Lets read White Trash over some food. Discussion questions are: 1. Isenberg says discussions of race and/or gender without references to social class are worthless. If you agree, list concrete reasons why you find Isenberg to be correct; if you disagree, move beyond personal preference and enumerate reasons why you think she’s wrong. 2. Isenberg has a very pessimistic view of American ideals. Do you think she’s right that these are more mythic than historical? What does the evidence suggest? 4. What is a secondary labor force/market? What did Marx say about the exploitation of working people? What is Antonio Gramsci’s “hegemony theory?” Do any of these ideas fit Isenberg’s analysis? 5. Donald Trump’s campaign attracted a lot of white working class voters? Why? In what ways were his followers similar to those attracted to Bernie Sanders? How did they differ? 6. An interesting recent phenomenon: In the late 20th century, nearly 80% of Americans thought of themselves as “middle class;” now just 51% think so (and many sociologists would place the objective number at closer to 35%.) What are the differences between being middle class and working class? How have those definitions changed over time? Why are fewer Americans seeing themselves as middle class? Does this mean that the “white trash” is growing in numbers? 7. Isenberg gives us an incomplete (and dated) list of TV shows and entertainment that present the white underclass and she’s not very good at all with movies. Come up with your own list of music, shows, and movies that deal with the white underclass she describes. How is class represented in these? 8. Other than a handful of characters such as Davy Crockett and the “common man” meme of the 1930s, Isenberg gives very few examples of working-class heroes and heroines. Can you compile a list of positive working class and/or poor folks that ought to be part of the discussion? 9. Is Isenberg guilty of casting underclass whites as historical victims without agency? What about, for example, the labor movement? Welfare rights advocates? 10. Does Isenberg unintentionally justify boorish, racist, and sexist behavior? Does she make excuses for people to wallow in ignorance? Does the underclass have any responsibility for liberating itself? Do we believe in Isenberg’s pathology model? How does one escape the past? Should one? 11. Is it as racist to use terms such as “white trash” as it is to use the “N” word.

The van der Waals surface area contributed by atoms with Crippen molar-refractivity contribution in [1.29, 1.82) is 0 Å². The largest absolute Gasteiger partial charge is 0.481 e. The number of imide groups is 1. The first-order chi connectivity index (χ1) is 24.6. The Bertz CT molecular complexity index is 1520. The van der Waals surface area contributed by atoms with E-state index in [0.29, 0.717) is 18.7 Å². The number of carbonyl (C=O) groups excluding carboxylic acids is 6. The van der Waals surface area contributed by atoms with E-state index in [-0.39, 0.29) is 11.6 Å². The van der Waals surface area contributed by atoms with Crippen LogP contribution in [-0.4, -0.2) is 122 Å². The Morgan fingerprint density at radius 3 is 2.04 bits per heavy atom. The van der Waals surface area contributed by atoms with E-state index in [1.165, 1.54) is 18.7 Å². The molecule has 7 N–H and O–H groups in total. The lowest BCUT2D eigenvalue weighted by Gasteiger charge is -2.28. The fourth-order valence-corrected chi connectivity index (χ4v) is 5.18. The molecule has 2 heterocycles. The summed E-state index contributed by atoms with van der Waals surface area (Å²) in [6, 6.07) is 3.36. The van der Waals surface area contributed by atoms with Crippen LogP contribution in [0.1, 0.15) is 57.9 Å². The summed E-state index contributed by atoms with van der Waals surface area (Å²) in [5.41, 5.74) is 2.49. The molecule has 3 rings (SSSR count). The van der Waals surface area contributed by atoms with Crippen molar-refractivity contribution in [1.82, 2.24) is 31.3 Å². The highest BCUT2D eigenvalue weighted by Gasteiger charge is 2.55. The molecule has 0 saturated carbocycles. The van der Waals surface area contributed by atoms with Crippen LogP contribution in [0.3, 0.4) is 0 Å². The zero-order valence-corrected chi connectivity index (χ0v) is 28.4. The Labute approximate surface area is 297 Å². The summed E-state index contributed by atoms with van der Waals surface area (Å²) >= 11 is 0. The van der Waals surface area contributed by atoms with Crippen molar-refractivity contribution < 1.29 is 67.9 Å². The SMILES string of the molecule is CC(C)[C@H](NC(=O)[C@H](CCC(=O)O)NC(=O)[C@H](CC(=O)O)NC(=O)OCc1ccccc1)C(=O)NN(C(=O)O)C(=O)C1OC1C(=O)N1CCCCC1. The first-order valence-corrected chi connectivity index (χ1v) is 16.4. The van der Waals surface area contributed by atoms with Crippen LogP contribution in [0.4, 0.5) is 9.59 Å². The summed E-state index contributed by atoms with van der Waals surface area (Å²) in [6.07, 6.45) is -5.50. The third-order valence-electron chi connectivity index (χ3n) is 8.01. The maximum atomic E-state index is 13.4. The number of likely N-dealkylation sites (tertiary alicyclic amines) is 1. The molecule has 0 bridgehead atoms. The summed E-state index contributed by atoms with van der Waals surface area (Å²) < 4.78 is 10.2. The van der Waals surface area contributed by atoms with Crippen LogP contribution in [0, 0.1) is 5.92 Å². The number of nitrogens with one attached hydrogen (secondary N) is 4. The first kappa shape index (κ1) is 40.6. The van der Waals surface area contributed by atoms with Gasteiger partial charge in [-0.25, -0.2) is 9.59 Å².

Lets enjoy discussion Crazy Rich Asians by Kevin Kwan http://www.litlovers.com/reading-guides/fiction/9303-crazy-rich-asians-kwan. Discussion Questions 1. Compare how Nick’s mother and Rachel’s mother react to hearing about their trip to Singapore. What do their reactions reveal about each of them as mothers? What is the significance of the "Chinese Way" (p. 68) in the mothers’ approach to courtship and marriage? 2. Does Nick’s description—"It’s like any big family. I have loudmouthed uncles, eccentric aunts, obnoxious cousins, the whole nine yards" (p. 67)—match the way we view our own families? Why doesn’t he tell Rachel more about the background and status of his family before their trip? 3. What does Rachel’s view of Asian men reveal about the complications of growing up Asian in America (p. 90)? How does Kwan use humor to make a serious point here and in other parts of the novel? 4. Discuss the role of gossip in the novel. What kinds of rumors do Nick’s friends and family spread about Rachel, and why How do misunderstandings and misinformation propel the plot and help define the characters? 5. Do you see the events surround Colin’s wedding and the ceremony itself as brazen, even crude displays of wealth or are there aspects of the celebrations that are appealing (pp. 393–416)? 6. What sort of future do you imagine for Nick and Rachel? Is it possible for Rachel to fit into a world "so different from anything [she’s] used to" (p. 431)? Does Nick understand her doubts and unhappiness? 7. Why does the author devote different sections of the novel to specific characters? What effect does this have on your impressions of and sympathies for the problems and prejudices that motivate them? 8. What do the marriages of Eleanor and Philip, Astrid and Michael, and Eddie and Fiona show about what makes a marriage work and what can undermine even the best-intentioned husbands and wives? 9. F. Scott Fitzgerald famously said, "The rich are different from you and me." In what ways are the characters in Crazy Rich Asians different from you and the people you know? 10. The novel makes a clear distinction between old money (the Youngs and their extended family) and new money (Peik Lin’s family, for example), as well as between Mainland and Overseas Chinese. What differences do you see between these groups and the way they deal with their wealth? How does this shape their perceptions of themselves and one another? 11. Crazy Rich Asians is a story of the extremes of conspicuous wealth and consumption. Which scenes and settings in the novel best capture this excess? What do the many references to well-known luxury brands and exotic, expensive settings contribute to your sense of the time, place, and worldview of the characters? 12. Discuss the impact of wealth and privilege on each generation, from imperious Eleanor to status-consumed Eddie to Astrid, the It girl of Asian society, to Nick. Despite their very different approaches to life, what rules or traditions influence their behavior and interactions? What elements from his past does Nick retain, despite his new life in America? 13. What role does the legacy of European imperialism play in the older generation’s tastes and style? How is the younger generation affected by their travels abroad and exposure to modern-day Western society? What insights does Rachel and Nick’s conversation with Su Yi give into the melding and clashing of European and Chinese cultures (pp. 335–38)? 15. Behind its satirical tone and intent, what does the novel suggest about the ethical and emotional implications of the behavior that the characters indulge in?